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I'm interested to learn how long different lumber types will last outside in the elements. A common consensus is that cypress and cedar, although expensive, will last longer than cheaper priced pine beehives. If I decide to go with pine, how often will I have to coat the exterior with paint? Any info and opinions from you all would help me a ton!

Some more info: I'm located in Indiana, so I don't know if other types of wood are better than others for this climate/region.
 

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I use painted pine. I've got original woodenware from when I first started 10 years ago but I've got woodenware that's gotten dry rot after 3-4 years. I paint it once and that's it. Cedar and cypress are more expensive and prone to cracking. To each their own but you'll find no easy consensus other than the majority use pine.
 

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Todays new growth cypress is no comparison to the old growth that made it famous for breaking termite's teeth. Maybe better than pine but not like you think. Keep paint on the exposed side and keep the endgrain sealed and most any wood will last a good while
 

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Most old wood is tighter grained than newer lumber and it lasts longer. I have some boxes with re-purposed pine from long ago that has held up real, real well. For me, it's all about the surface.....just like my house. Tight joints, oil based primer and often, an oil based top coat make for long lasting woodenware. If oil based material is (sadly) scarce, then at least shoot for an oil based primer and two latex topcoats. Basically, the more protectant you can get inside the pores, the better. And, with tight grained wood, you have less pores to fill.

That's here, in Pepperell, MA. Your mileage may vary. I consider my 200+ year old house a great testing site and I've learned a lot.
 

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I think the best thing I've seen is Pine Resin and Wax boiling the hive bodies. You can buy them from some places like shastinabeegirls. Meanwhile, I think it takes $12 to build two medium 8 frame hive bodies including paint. I try to be picky buying wood to build but it's fast growth and is not the same as old growth. Much weaker. This is what old growth looks like. https://www.google.com/search?q=old+growth+pine+standards&safe=on&source=lnms&tbm=isch
 

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Pretty much. Unless you get lucky and find some old reclaimed lumber just build it, paint it well and replace it when it's done for. Sealing the end grain probably most important
 

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I tend to use what ever wood I can scrounge, have started edge gluing narrow boards to make wider boards recently ( we shall see how this works ....)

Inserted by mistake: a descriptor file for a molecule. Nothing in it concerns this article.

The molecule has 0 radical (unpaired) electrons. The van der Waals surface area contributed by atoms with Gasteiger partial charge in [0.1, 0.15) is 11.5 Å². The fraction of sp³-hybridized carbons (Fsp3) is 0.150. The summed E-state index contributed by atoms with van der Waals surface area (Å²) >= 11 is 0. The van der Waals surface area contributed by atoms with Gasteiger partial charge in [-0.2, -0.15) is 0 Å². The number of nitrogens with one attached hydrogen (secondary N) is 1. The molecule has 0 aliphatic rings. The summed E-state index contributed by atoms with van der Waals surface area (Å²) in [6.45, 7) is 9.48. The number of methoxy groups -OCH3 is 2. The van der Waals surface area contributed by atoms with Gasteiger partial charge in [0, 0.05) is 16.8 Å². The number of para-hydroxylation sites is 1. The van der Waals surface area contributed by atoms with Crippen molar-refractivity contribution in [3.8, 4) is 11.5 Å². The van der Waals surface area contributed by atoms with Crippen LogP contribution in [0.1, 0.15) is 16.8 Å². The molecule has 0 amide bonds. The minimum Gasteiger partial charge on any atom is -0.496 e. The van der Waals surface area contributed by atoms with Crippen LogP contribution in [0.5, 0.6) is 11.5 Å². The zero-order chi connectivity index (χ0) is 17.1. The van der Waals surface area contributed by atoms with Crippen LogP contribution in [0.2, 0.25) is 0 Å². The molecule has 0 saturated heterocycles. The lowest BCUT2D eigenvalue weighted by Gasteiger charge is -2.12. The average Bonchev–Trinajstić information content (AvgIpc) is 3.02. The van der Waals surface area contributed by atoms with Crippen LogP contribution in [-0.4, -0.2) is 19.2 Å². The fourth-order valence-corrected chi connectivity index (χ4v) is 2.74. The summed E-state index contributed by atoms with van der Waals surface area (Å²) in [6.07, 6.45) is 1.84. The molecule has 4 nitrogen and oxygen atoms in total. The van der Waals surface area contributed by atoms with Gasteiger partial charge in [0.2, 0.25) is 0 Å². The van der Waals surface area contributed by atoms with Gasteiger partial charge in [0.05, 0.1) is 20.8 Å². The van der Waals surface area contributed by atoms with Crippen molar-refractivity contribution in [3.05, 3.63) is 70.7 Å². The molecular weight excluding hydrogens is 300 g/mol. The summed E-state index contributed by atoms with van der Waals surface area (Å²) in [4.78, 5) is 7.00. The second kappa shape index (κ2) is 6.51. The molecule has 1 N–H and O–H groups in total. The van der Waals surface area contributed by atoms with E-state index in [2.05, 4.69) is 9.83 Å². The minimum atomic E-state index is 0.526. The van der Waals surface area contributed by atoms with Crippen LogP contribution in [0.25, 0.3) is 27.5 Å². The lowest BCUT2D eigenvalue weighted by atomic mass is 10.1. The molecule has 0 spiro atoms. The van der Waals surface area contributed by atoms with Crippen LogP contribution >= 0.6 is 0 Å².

I usually hit the end gran with a disk sander, then smear it with titebond II to fill & seal. seems like a lot of attention to detail when I am building out of junk to start with :)
 

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The key to longevity with woodenware is to keep water out. Seal all joints, especially box joints, and use Titebond glue spread very thinly on the top and bottom of the sides (obviously with the boxes separated until the glue sets!). Keep them painted and they should last decades.

Pine exposed to the elements around here lasts about 5 years before it gets significant rot. If it's close to the ground, termites will usually get into it before that if it's not sealed well.

Peter
 

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I have some unpainted pine boxes...after 5 or 6 years they are starting to warp badly...well, they *started* warping years ago, but they are getting bad now.

They need to be coated with *something*. I'm experimenting with Flood brand products now. Polyurethane gets crappy too quickly...OK for supers but not so good for brood boxes.
 

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I've been using Eco Wood Treatment. It's a water based treatment. I soak each side of the box in a very shallow pool of the stuff for 6-8 hours. I have limited experience with it (going on 3 years with my initial 2 hives, now up to 14) but so far it seems to be doing the job. No rotting, boxes holding up well. It might not do so well in southern climates where it gets really hot as the wood darkens up quite a bit.
 

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I think maintenance is the trick. Many older weeks here bring in some wood ware each year and work in it then take it back out. Scraping down, repainting, adding more nails or screws, filling holes, etc.

I was given some pretty ratty wood ware thst was warping and had gaps as it was rabbeted on corners not finger jointed. I was able to put it in good shape again with some glue, screws and a few minutes scraping with a hive tool and coat of paint.

I have tele tops that I have patched up also.

I figure that about a third of my boxes will get s tune-up each year. Just to look for issues and prevent problems.
 
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